Scarborough's Stephen Joseph Theatre takes centre stage on its 60th anniversary

PUBLISHED: 00:00 01 June 2015 | UPDATED: 15:09 16 February 2016

In the spotlight  the Stephen Joseph Theatre (Photograph: James Drawneek)

In the spotlight  the Stephen Joseph Theatre (Photograph: James Drawneek)

© Tony Bartholomew

The SJT has staged more than 350 new productions in its 60-year history

Stephen Joseph went completely off-script when he decided to base his pioneering theatre-in-the-round company in Scarborough. It was a happenstance moment of improvisation that changed the cultural landscape of the town, but it could just as easily have happened somewhere else.

‘The fact that Scarborough has a theatre like this is extraordinary. And it’s quite by accident,’ said artistic director Chris Monks. ‘Stephen Joseph was touring and happened to mention that he was struggling to find a base for his company. Again, someone just happened to mention the concert room in the library but, frankly, it could have been anywhere. We could be having this conversation in the Stephen Joseph Theatre Heckmondwike.’

But we’re not. We’re in Scarborough on a typically crisp coastal morning discussing the 60th anniversary of the town’s theatrical happy accident.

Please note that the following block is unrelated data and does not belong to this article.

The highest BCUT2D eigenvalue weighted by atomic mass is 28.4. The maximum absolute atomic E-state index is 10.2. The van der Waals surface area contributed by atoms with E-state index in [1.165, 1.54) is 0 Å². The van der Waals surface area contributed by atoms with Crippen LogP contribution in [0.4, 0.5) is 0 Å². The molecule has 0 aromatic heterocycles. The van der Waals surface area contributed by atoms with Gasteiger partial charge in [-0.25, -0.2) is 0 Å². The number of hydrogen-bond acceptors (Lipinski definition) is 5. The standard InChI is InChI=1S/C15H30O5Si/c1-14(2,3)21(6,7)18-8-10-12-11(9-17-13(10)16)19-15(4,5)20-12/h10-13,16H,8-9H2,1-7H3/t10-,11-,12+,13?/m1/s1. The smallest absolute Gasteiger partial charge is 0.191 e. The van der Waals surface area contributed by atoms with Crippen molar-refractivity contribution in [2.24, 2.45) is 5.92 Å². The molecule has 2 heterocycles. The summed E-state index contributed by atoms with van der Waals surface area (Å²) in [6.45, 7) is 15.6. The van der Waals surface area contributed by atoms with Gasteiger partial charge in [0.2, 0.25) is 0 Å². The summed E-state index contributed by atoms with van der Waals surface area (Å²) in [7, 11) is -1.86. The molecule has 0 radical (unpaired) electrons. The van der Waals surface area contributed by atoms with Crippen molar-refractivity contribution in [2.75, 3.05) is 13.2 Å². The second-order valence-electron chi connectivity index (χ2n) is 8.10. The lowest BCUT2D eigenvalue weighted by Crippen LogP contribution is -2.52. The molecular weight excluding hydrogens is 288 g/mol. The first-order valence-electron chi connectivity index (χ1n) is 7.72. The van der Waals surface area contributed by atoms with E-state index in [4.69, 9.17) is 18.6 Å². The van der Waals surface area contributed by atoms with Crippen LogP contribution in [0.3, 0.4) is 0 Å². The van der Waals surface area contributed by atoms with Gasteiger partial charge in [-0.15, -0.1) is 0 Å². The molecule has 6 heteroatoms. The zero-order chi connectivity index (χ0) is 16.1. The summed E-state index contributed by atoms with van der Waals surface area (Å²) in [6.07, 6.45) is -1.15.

The Stephen Joseph Theatre (SJT) has had three homes in the last six decades; first the concert room in the library then, in 1976, the ground floor of the former Scarborough Boys’ High School under the town’s landmark Valley Bridge and finally, in 1996, the former Odeon cinema, a prominent 1930s corner plot in Westborough.

As we sit in Chris’s office with its damp patches on the ceiling (an inevitable consequence of the 1930s flat roof) and scaffolding visible through the windows as workmen try to fit a quart expansion project into what often feels like a pint pot building, the question naturally arises: is this really the last act for the SJT or could another move be in the offing at some point, perhaps to purpose-built accommodation?

‘Stephen Joseph said “after seven years burn it all down and start again”, so you never know,’ said Chris. ‘This place was designed as a cinema, so it’s by no means perfect. It doesn’t encourage people to linger; instead, it funnels you back out on to the street very quickly. But we’ve learned to use the space very creatively. We’re limited because it’s grade two listed, but we make it work. Just about.’

They’re currently making it work even better by creating a new Outreach centre with additional on-site wardrobe and prop storage facilities at a cost of £350,000. This will enable the company to expand its already impressive work in – and with – the community, and give it even more scope to seek out, mentor and, hopefully, produce work by new writers.

The SJT has staged more than 350 new productions in its 60-year history – a staggeringly impressive number by anyone’s estimation – and continues to be the standard-bearer for new writing. But why take a chance on untested work when they could pack the auditorium every night with safe seat-fillers?